What Makes Vietnam Coffee Unique ?

When you heard of Robusta Coffee, the countries Brazil, Colombia, and even South African nations will most likely come to your mind, but do you know that Vietnam is the second-largest producer and exporter of Robusta coffee in the world? Recent reports show that coffee production now accounts for 15% of Vietnam’s total agricultural exports and 14.2% of the global coffee export market share, second to industry powerhouse Brazil.

According to the Import and Export Department under the Ministry of Industry and Trade, Vietnam exports domestic coffee products to over 80 countries and territories worldwide; The EU is currently the largest consumer of Vietnamese coffee; the study shows that a quarter of coffee drunk in the UK comes from Vietnam. However, Robusta beans have not penetrated North America yet. Due to its intensely bitter taste, it is not very appealing to the Western palate.

The cafe culture in Vietnam is flourishing. There is a cafe on just about every corner. Yes, that’s right! Any time of the day, you will see people mingling and chatting over a cup of coffee. While coffee chains such as Highland Coffee and other modern-style coffee shops have grown in popularity, Locals and tourists alike still patronize traditional sidewalk cafes.

So what makes Vietnam coffee so unique? 

1. Robusta coffee beans.

Arabica beans contain between 1% to 1.5% caffeine while Robusta has between 1.6% to 2.7% caffeine, making it taste bitterer.

2. Condensed milk.

The condensed milk and strong coffee are what set the Vietnamese style coffee apart. In the 1940s, there was a dairy shortage, causing people to use condensed milk in their coffee instead of fresh milk.

3. Usage of “Phin.”

A phin (pronounced: fin) is the Vietnamese word for a French drip filter, which is typically made of metal and sits on top of the cup, similar to an Aeropress. Ground beans go into a phin. Pressed down with a thin lid. Add hot water to slowly trickles through into the cup.

4. Crafted Flavours.

Aside from adding condensed milk, Vietnamese also crafted complex flavors by adding yogurt, fruits – and even egg yolks.

  • Yogurt coffee (sua chua ca phe) Rich and creamy, it’s served with various toppings, from fresh mango to fermented rice – and even coffee.
  • Egg coffee (ca phe trung) Egg yolk whipped with condensed milk into an airy froth meets dark coffee.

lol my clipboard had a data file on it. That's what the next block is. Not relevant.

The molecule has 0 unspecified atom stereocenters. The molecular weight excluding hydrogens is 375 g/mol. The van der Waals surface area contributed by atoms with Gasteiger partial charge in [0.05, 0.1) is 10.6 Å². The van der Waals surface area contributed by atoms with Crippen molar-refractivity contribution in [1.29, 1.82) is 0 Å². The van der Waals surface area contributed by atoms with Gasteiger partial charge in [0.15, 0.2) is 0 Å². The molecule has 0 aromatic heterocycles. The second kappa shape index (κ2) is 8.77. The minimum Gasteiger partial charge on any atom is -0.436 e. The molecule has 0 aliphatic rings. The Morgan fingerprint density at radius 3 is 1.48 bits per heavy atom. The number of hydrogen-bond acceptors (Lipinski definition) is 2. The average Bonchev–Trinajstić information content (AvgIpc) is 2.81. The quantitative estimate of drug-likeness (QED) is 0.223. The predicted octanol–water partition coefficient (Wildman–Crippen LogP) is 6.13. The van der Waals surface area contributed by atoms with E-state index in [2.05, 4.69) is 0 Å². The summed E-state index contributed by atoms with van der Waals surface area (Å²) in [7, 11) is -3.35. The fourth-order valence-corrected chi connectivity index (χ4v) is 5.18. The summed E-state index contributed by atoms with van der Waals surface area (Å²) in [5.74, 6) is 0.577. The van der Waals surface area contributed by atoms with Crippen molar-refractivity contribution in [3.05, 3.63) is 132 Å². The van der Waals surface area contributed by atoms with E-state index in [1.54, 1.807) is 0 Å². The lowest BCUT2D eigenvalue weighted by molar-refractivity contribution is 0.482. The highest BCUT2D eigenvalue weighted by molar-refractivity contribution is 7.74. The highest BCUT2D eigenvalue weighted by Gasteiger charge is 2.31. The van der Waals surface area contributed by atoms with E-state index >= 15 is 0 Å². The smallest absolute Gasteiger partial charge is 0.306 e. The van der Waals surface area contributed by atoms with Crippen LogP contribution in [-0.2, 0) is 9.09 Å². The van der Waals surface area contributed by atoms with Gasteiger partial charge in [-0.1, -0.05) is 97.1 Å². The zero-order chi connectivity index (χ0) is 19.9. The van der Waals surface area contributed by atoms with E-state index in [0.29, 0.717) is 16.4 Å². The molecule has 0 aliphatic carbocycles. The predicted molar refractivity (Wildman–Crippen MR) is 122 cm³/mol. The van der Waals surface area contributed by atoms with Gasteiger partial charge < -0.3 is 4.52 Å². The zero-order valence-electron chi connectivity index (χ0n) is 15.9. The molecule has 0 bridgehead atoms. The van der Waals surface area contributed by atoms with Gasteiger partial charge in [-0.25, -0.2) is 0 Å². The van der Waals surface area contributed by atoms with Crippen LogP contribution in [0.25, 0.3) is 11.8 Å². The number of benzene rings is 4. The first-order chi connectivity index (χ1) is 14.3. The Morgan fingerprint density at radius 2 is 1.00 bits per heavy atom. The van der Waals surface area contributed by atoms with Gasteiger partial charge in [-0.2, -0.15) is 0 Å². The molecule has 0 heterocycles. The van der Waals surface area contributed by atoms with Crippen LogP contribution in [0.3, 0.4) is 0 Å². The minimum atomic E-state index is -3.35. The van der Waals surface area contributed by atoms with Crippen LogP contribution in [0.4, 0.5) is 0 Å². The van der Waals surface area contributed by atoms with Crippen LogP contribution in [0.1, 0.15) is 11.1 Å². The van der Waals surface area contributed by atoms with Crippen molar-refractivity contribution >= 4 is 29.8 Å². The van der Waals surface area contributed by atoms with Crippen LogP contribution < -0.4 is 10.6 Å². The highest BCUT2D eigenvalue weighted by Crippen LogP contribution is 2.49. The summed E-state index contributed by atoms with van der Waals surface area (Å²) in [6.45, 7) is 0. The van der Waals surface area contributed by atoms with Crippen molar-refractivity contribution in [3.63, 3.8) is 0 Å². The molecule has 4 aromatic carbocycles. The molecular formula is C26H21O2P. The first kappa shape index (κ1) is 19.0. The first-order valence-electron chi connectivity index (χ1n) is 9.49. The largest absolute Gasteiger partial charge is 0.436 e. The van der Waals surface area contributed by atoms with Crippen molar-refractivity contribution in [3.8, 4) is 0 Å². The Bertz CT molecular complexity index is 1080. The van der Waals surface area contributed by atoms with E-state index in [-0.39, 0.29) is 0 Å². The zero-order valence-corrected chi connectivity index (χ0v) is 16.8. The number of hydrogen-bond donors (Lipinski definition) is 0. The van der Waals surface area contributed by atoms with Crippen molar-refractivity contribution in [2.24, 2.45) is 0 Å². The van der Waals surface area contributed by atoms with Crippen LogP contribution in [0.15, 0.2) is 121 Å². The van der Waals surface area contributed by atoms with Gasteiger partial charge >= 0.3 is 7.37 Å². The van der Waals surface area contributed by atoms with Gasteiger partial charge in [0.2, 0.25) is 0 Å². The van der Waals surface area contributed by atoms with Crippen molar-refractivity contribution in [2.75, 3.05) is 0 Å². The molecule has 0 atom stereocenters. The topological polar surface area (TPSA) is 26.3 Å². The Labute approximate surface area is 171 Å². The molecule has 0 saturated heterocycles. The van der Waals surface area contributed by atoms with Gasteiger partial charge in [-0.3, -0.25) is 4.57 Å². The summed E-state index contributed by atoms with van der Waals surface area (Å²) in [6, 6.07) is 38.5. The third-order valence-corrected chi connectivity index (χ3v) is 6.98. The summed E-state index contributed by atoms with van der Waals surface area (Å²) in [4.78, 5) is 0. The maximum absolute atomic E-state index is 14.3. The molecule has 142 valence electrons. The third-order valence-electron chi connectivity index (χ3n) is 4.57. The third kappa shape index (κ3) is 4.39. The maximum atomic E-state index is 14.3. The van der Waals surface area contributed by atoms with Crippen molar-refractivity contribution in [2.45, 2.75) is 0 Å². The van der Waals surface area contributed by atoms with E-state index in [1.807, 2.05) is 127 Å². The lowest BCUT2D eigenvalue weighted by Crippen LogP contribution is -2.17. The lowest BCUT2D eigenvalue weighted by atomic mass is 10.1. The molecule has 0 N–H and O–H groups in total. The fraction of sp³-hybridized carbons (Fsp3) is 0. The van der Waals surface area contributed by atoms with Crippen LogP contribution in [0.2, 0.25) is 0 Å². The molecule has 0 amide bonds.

• Coffee smoothie (sinh to ca phe) Creamy blends of fresh fruit like banana or avocado with a touch of Vietnamese coffee.

Here are some coffee names and terms you need to know when traveling to Vietnam: 

  • Ca phe den da: Iced black coffee
  • Ca phe den (da) khong duong: Black coffee hot (or cold) without sugar
  • Ca phe nong: Hot black coffee
  • Ca phe sua nong: Hot coffee with sweet condensed milk
  • Ca phe trung: like a cappuccino, except with the addition of an egg or two
  • Some words in Vietnamese use for order your customized coffee.

Ca phe (pronounced the same as in English – “cafe”): coffee

  • Nong: hot
  • Da: cold/iced
  • Den: black
  • Sua (Nau in the North): milk
  • Duong: sugar
  • Sua tuoi: fresh milk

Buon Ma Thuot, the metropolis of Dak Lak province and the largest city in the Central Highlands, is also the country’s coffee capital.  The ideal time to visit is during March; it is the month of coffee flowers and harvest season. If you are a coffee enthusiast and fascinated with the coffee processing industry, a visit to Trung Nguyen Coffee Village is a must. A pack of coffee beans from Trung Nguyen is a great souvenir, as this is the number #1 brand in the country.

Aside from vast coffee fields, you can also visit Dray Sap waterfall, Dray Nur waterfall, Gia Long waterfall, Don village, Ea Kao lake, Thuy Tien waterfall, King Bao Dai private palace and the stunning beauty of the legendary river Seropok.

How to get there?

You can reach Buon Ma Thuot via domestic flights from any major international airports in Vietnam. Currently, at all international airports in Vietnam, there is a service to support all Immigration procedures and fast track service. For a fuss-free entry to Vietnam, visit search for Vietnam Airport Support for more details.

Before your intended arrival, make sure to sort out your visa. Visit Vietnam Immigration to check if you can enter Vietnam without a visa or if you are qualified for e-visa or a visa on arrival for a small fee.

The airport is nine kilometers from the city center. Travel by air from Ho Chi Minh City takes 1 hour. The cost is $25-$70, depending on the season. You can also take a sleeper bus or minivan to Dak Lak from Ho Chi Minh City. It would take 8 hours to get there, and the cost is between $8-$16. For more details, how to get there. Please click here.